In 2004, the Syriza coalition was formed, and its main force was, by far, Synaspismos (a split of the KKE in the early 1990s, on the basis of both a rejection of the disastrous sectarianism of this party, and a rather right-wing and reformist "eurocommunist" orientation). Some far-left groups joined Syriza, such as Xekinima, the Greek section of the CWI (sister section of the Gauche révolutionnaire, which was part of the NPA until 2012). This was also the case of Kokkino, a sympathizing section of the ICFI. Let’s recall that Syriza has joined the “Party of the European Left”, the same European alliance as the French communist party (PCF) and the Italian PRC. As for the ICFI, in Greece, a little like in Germany, the International has its forces divided between, roughly, a current which wants to keep the program and the Marxist-revolutionary organization and which does not postpone the idea of socialist revolution for an indeterminate future; and another “broad party” (Syriza), which focuses mainly on the struggle against austerity and ignores the fundamental issues of revolutionary program and strategy. But unlike Germany, where the ICFI had two official sections in competition (the ISL and the RSB), the ICFI already had, at that time, a single Greek section, the OKDE-Spartakos, which refused to join Syriza. So, among the members of the ICFI in Greece, those who were in favor of a broad party and the postponement of the revolution ended up in Kokkino, and then, by successive groupings, in the DEA, one of the organizations on Syriza’s left wing.

    Syriza was therefore a broad party created under clearly reformist domination, but… that does not matter to the ICFI leadership, which sees there a new opportunity to implement the motto from the 1990s, "new situation, new program, new parties". Except that in the case of Greece, the ICFI leadership encounters an obstacle: its Greek section does not follow this path.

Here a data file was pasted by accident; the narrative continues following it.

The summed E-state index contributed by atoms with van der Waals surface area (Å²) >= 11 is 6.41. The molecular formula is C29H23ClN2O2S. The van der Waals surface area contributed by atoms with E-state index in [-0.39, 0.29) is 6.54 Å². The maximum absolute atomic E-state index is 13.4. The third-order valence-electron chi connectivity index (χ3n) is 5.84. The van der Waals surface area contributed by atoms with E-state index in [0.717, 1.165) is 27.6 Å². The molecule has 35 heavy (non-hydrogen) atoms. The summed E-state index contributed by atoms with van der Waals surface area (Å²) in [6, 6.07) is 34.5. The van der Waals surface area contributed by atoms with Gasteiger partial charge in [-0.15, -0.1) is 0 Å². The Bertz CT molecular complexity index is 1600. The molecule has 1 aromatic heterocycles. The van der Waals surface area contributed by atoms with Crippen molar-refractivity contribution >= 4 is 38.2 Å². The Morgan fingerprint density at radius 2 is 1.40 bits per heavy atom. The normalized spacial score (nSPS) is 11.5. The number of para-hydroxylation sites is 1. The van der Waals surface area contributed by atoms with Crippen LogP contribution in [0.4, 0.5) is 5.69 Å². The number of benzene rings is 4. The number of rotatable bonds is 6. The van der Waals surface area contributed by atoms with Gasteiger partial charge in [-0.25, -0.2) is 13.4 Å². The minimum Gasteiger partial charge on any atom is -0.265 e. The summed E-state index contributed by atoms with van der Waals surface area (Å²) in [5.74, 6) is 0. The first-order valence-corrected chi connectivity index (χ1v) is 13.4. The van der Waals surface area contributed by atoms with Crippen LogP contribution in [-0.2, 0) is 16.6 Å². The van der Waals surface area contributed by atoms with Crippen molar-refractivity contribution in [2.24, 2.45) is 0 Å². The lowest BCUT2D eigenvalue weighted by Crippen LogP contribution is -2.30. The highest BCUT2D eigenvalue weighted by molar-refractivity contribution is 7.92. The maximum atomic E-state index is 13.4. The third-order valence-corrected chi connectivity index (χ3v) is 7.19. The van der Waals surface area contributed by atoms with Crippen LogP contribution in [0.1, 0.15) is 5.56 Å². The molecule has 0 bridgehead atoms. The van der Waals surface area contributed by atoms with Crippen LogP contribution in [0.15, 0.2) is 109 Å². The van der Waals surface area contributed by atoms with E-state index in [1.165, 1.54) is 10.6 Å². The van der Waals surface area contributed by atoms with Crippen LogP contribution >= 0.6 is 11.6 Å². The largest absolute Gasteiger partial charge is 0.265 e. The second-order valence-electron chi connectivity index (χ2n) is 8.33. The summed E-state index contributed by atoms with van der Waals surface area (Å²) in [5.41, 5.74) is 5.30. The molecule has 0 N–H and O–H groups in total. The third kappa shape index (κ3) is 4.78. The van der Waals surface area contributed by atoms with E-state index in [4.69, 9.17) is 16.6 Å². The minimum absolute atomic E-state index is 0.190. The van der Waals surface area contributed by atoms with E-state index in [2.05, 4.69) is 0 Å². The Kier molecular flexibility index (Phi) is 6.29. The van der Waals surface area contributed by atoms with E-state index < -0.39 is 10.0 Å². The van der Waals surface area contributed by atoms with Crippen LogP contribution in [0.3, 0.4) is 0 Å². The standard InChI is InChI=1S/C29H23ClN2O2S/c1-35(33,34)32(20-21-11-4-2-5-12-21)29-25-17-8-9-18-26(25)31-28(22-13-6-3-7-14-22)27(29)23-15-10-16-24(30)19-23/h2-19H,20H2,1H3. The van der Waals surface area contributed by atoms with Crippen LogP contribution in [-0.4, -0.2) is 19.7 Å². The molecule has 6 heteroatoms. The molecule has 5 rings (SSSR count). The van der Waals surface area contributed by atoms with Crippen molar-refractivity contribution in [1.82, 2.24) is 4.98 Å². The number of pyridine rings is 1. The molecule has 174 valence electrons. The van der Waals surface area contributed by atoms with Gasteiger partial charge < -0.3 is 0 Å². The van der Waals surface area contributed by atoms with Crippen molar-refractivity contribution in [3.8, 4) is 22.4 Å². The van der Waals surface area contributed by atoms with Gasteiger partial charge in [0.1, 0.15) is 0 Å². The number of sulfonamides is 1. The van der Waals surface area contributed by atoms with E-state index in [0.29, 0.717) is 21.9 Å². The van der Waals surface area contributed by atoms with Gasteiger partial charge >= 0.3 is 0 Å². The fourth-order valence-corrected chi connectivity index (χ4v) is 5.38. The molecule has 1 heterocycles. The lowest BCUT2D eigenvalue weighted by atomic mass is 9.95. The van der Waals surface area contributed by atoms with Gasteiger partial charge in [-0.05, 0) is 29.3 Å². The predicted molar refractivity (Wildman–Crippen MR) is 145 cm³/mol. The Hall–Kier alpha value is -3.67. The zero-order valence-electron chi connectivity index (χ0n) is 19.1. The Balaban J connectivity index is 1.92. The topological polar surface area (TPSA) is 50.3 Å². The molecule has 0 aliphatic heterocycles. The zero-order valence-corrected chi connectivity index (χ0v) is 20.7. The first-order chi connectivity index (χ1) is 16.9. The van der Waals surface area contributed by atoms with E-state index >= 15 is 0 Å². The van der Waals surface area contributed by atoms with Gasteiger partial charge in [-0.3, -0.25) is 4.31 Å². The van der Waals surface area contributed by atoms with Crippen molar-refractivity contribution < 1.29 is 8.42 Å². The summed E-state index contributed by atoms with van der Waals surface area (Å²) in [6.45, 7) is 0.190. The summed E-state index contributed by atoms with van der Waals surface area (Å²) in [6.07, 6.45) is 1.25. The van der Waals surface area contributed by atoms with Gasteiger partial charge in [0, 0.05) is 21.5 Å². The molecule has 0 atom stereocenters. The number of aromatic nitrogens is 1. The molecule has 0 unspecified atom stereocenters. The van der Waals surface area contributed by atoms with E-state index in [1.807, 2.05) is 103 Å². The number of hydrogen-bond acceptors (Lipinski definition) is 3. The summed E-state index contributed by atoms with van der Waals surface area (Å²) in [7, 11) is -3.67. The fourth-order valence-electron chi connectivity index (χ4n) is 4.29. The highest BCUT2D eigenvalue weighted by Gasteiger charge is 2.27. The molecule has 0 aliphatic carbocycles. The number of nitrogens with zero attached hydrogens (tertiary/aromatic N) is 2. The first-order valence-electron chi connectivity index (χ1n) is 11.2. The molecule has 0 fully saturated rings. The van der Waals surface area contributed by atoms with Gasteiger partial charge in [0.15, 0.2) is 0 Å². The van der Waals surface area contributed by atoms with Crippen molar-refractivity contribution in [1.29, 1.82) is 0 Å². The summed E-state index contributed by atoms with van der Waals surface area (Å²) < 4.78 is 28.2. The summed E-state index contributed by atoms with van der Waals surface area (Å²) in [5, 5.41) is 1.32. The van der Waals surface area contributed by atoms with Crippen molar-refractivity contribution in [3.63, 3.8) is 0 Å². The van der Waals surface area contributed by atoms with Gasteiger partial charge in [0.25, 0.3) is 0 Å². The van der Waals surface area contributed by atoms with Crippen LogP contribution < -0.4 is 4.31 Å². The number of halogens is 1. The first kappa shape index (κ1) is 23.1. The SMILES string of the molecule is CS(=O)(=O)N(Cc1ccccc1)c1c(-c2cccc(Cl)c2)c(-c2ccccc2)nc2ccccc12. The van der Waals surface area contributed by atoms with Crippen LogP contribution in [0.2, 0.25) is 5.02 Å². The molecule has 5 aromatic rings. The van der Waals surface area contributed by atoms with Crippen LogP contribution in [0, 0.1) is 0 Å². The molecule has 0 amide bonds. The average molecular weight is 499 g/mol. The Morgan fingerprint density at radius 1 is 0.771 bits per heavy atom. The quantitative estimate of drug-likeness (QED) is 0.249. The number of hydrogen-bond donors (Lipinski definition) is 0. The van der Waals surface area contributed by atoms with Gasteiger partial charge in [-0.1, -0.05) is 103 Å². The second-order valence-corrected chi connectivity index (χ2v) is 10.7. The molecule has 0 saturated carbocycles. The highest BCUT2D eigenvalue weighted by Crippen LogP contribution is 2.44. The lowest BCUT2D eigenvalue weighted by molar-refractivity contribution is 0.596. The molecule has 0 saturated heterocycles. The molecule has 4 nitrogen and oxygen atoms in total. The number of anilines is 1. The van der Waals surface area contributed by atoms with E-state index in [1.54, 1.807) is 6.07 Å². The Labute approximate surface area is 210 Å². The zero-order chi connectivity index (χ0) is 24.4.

Several years pass, and from 2009 especially, Greece slides into crisis, the memoranda and austerity, with increasingly dramatic effects for its people. Syriza appears more and more as an electoral and institutional alternative, clearly rejecting austerity. But, brimming with European and reformist illusions, Syriza believes that the EU is an institutional framework from which it is possible to build a European political unity, that the euro is not exactly a tool meant to impose austerity, and that the struggle against capitalism - not to mention revolution - is not on the agenda. In 2009, Syriza still received only 4.6% of the votes nationally. In 2012, after the crisis, it gets 16.8% (much more in big cities), becoming the first left-wing force, in front of the antiquated party of social democracy, PASOK.

    For its part, the “anticapitalist, revolutionary, communist and ecological front” Antarsya formed in 2009, bringing together 10 organizations from Maoism and Trotskyism, including the Greek section of the ICFI, OKDE-Spartakos. Antarsya obtained only 0.36% of votes in 2009 and rose to 1.19% in 2012, due to “tactical voting” for Syriza, and thus not reaching the threshold of 3% to be represented in parliament. Unlike Syriza, Antarsya highlights not only the cancellation of debt, but also the worker-controlled nationalization of banks and large corporations, and demands the exit from the euro and the EU. Antarsya advocates the self-organization of struggles and the control of these by the workers. Within Antarsya, the OKDE-Spartakos goes further, with a clearly revolutionary orientation, based on the seizure of power by the workers, the complete and utter expropriation of banks and large capitalist companies; and, beyond the EU, the break with all the bourgeois institutions. We see here how, very concretely, the Greek section has a policy opposite to that of the majority of the ICFI.

    But in may 2012, for the parliamentary elections, the ICFI majority does not defend its Greek section, which is not consulted but boycotted de facto. The majority wants to force OKDE-Spartakos to make an alliance with Syriza. The Greek section refuses because it is already linked with Antarsya, and the ICFI leadership publicly takes a stance in support of Syriza, following those in Greece who agree with the broad reformist leadership despite their status as mere sympathizers and follows the reformist direction. OKDE-Spartakos warns: “It’s clear that Syriza’s political aims are and will remain definitely in the context of capitalism and bourgeois democracy.”

    But all along this sequence and until the cataclysm of July 2015, the ICFI leadership did not heed this warning, exhibited ever more sectarianism and ill faith, and flouted the comrades from OKDE-Spartakos, even going so far as to call them “counterrevolutionaries”! On the other hand, Syriza was long heralded as a model of an “anti-austerity organization” by the ICFI leadership. The latter presented the 2015 government as an “anti-austerity government” and sought to disguise Syriza’s retreats even before 2015, and its gradual retreats in front of the troika until the cataclysm of July 2015. Similarly, Syriza's alliance with the bourgeois party ANEL did not call any attention or, as it should have, raise any criticism from the shock anti-austeritarians in the ICFI leadership.